Young Democrats wanted in Orleans, a county that leans overwhelmingly Republican
4 people interested in challenging Congressman Collins attended forum in Albion
ALBION – Democrats in Orleans County may be outnumbered 2-to-1 by registered Republicans, but a dedicated small group can still make a difference in local elections, and at state-wide and national contests.
That was the message from Patrick Jordan, president of the New York State Young Democrats. The Queens residents visited local Democrats in an event on Wednesday at Hoag Library.
Jordan has made it a mission to establish chapters for Young Democrats throughout the state, including in many rural Republican strongholds.
Republicans have such in an advantage in numbers and dollars locally that many do not face election challenges from Democrats. Jordan urged young Democrats, between the ages of 16 and 36, to become active politically. A dedicated group, even if only a few people, could make a difference in an election by going door to door and helping to elect candidates.
Jordan said door-to-door remains the most effective way to campaign.
“Yeah, it’s uncomfortable at first,” Jordan said. “And it’s hard work going door to door.”
Orleans County could start a Young Democrats chapter with as few as 10 members. Kenny Capurso, who worked on a county legislator campaign for his father Al Capurso, said he would push to start a Young Democrats chapter in the county.
“There is certainly a bigger spark than ever before,” he said about interest among younger adults in politics. “If young people see something they don’t like then they want to change it.”
When Capurso helped his father get signatures on petitions, Kenny said half of the people who signed were younger Democrats.
Mark Steffenilla, 23, of Le Roy founded a chapter for Democrats at The College at Brockport and also helped start the Young Democrats chapter in Genesee County, a neighboring rural county to Orleans. Steffenilla became active in politics when he worked on his grandfather’s campaign for town justice.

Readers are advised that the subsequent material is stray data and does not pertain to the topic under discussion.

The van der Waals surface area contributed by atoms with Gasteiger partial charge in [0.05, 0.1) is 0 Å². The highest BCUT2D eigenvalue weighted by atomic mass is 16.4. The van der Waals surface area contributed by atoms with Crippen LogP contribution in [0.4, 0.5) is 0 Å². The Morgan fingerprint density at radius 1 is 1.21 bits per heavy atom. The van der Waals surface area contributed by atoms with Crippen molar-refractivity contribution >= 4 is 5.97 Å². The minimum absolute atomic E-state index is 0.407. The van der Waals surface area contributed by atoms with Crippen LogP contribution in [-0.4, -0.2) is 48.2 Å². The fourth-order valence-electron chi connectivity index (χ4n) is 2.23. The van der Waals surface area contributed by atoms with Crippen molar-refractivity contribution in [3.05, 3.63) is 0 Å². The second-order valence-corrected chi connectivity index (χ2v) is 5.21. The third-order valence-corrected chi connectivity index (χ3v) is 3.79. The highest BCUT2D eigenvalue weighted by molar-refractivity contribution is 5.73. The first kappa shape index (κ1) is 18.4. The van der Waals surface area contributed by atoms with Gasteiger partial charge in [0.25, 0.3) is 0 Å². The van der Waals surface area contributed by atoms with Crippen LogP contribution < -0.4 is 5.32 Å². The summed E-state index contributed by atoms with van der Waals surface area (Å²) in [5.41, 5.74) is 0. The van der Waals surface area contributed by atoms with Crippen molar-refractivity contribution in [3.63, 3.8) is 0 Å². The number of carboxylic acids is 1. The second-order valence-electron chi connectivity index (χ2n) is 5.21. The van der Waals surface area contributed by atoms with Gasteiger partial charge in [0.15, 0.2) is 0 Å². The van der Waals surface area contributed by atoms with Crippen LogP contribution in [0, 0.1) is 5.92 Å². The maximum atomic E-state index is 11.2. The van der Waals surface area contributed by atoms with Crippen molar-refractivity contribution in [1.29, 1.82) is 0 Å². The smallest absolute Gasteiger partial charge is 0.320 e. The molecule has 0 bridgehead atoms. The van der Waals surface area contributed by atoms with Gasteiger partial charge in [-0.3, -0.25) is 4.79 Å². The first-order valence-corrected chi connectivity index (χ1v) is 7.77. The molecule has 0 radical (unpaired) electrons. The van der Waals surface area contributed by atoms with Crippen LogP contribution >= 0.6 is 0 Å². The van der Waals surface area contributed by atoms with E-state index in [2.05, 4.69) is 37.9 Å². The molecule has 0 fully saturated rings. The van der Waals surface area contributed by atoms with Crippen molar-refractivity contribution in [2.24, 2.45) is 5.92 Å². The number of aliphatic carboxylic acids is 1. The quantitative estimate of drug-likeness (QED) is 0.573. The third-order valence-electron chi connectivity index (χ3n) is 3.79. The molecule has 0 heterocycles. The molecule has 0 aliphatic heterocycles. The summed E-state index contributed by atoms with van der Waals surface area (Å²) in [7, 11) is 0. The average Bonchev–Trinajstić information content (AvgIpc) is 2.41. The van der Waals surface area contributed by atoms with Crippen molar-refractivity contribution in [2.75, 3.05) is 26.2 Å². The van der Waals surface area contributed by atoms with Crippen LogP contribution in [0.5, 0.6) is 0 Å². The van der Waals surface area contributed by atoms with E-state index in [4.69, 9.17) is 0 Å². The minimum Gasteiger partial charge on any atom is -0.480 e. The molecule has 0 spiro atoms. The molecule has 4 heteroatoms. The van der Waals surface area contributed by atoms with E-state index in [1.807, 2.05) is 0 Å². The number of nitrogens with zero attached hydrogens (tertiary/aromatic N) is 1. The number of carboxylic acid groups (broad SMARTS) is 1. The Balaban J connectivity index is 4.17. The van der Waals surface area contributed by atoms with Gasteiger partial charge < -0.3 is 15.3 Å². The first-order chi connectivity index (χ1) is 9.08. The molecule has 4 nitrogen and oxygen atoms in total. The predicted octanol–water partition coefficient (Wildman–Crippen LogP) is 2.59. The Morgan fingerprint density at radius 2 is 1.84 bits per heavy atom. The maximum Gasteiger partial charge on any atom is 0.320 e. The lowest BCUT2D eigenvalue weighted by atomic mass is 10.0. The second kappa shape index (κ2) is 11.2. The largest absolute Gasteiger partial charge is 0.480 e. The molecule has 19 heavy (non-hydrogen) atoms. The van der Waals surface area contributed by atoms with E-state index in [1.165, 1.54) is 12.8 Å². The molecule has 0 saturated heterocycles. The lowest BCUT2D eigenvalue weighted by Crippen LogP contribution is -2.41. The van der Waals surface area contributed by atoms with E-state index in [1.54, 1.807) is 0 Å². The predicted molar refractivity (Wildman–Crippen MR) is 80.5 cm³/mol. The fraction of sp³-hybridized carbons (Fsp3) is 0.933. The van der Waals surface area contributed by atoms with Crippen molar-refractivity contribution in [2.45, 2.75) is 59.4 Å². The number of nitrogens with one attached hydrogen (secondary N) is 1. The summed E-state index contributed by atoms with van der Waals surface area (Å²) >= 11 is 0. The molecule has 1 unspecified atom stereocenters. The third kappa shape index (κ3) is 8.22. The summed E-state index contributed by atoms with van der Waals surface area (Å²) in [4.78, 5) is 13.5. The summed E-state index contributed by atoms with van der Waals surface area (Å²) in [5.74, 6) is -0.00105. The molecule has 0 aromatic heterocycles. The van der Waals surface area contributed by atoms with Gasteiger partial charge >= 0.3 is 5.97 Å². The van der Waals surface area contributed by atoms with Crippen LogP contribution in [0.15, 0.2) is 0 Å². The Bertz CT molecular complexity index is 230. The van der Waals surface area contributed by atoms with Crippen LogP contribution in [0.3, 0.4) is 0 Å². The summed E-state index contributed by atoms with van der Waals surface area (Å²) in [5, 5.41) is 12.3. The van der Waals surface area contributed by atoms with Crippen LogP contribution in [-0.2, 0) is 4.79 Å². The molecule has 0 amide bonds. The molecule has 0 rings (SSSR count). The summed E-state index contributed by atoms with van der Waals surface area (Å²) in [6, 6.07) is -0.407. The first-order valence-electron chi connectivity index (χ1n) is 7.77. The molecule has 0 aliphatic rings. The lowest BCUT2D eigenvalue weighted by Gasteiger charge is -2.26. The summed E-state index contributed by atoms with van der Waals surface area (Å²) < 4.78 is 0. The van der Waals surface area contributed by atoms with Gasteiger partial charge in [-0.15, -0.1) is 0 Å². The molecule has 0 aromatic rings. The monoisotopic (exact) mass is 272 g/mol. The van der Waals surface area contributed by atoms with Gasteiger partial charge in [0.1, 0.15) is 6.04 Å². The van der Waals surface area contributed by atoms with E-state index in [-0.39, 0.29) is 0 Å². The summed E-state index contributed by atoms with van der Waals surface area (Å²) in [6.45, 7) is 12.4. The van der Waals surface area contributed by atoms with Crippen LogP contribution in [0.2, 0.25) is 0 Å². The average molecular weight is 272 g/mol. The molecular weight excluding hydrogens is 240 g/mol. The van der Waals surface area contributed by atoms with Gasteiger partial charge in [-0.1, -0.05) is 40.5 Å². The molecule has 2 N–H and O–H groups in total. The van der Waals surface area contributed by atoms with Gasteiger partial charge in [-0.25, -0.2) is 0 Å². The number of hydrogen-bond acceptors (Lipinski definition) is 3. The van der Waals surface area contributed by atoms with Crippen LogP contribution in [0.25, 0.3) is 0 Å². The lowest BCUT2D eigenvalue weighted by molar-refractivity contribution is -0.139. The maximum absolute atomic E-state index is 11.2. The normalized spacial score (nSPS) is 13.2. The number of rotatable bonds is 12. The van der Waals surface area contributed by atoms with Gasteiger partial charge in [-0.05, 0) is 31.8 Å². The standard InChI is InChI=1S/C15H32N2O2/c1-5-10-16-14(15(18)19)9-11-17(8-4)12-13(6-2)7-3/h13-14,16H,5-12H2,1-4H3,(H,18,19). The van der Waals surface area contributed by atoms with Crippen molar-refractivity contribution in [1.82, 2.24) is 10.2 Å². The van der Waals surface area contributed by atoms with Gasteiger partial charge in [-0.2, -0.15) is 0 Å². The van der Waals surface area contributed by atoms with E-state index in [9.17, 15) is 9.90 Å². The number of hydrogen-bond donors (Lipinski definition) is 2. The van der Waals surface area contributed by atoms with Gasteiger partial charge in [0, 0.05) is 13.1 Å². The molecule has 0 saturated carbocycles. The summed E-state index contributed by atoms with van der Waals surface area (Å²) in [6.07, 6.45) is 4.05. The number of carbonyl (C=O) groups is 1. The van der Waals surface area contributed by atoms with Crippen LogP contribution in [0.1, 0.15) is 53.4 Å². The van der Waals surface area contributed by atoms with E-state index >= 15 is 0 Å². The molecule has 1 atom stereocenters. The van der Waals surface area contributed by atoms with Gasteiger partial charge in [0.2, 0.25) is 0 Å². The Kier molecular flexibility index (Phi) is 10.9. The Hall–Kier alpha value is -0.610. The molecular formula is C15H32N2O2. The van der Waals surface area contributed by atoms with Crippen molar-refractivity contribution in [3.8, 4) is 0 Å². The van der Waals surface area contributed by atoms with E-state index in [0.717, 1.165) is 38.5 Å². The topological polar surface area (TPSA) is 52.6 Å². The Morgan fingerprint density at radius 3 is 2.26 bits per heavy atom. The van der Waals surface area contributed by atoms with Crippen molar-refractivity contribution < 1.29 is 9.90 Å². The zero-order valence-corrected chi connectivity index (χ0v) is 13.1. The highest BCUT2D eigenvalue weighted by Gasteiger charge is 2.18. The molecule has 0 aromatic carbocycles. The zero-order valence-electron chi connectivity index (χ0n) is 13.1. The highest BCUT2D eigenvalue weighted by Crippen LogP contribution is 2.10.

He didn’t have to push too hard to find young Democrats willing to commit to the chapter.
“It’s just finding 10 people who are interested in bettering their communities,” he said.
There are 13 inaugural members in the Young Democrats chapter in Genesee County. Steffenilla wants to see chapters in all four GLOW counties. Energized chapters can make a difference for Democratic Party candidates who face an uphill battle in the counties with such big Republican advantages in enrollments, Jordan said at the forum.
Andrea Newman, a Democrat from Holley, was elected to the Holley Board of Education last year. Those elections are nonpartisan. Newman became active politically initially as part of the movement in support of Bernie Sanders’s campaign for president. She favored his position on universal health care.
She urged Democrats to discuss the core values of the party.
“If we meet face to face we can knock down the stereotypes (about Democrats),” she said.
The Young Democrats are open to people as young as 16. They aren’t able to vote until 18, but Jordan encouraged welcoming high schoolers and staying connected to young adults. If young adults are active with the Young Democrats, they are more likely to stay in the community and not move away, Jordan said.
Many young people are looking for outlets for community service and to have “a voice” in government, he said.
If 10 people knocked on 10 doors a week or 40 a month, they would reach 4,800 voters a year, Roberts said.
“It doesn’t take a lot of people to make a huge difference,” he said.
Four candidate hopefuls to challenge Chris Collins for the 27th Congressional seat attended the forum last week. They were invited to make brief remarks.
Joan Seamans is the owner of a photography studio in Williamsville. She said she has the determination to take on Collins, but will need the Democratic Party to rally behind her.
“I’m ready to do it,” she said. “But we know we need a team. We need an army behind us.”
Nicholas Stankevich is a Mumford businessman, who works as vice president of Marketing and Operations at Genesee Country Inn Bed and Breakfast. He also works as an advisor for businesses.
He wants to see more opportunities in the rural areas so younger adults have reasons to stay in the community. The rural communities are “hemorrhaging” population, he said.
He also supports universal healthcare. He believes it would lower costs for businesses. He wants to see government have a “people-first approach.”
Sean Bunny is a former Erie County Assistant District Attorney. He also is an Army veterans who served in Iraq.
He said the focus of a congressman should be enacting policies that make peoples’ lives better. He said Collins is focused instead on the wealthiest residents.
“We need better jobs and healthcare,” Bunny said.
Thomas P. Casey of Erie County is an environmental engineer. He said he is inspired by the surge of interest in young Americans in their government. Casey wants to see strong actions to fight global warming and protect the environment. He also supports universal healthcare.
“What do we Americans really want to be?” he said.
(Grand Island Town Supervisor Nate McMurray is also seeking Democrat support to challenge Collins. McMurray didn’t attend the forum in Albion.)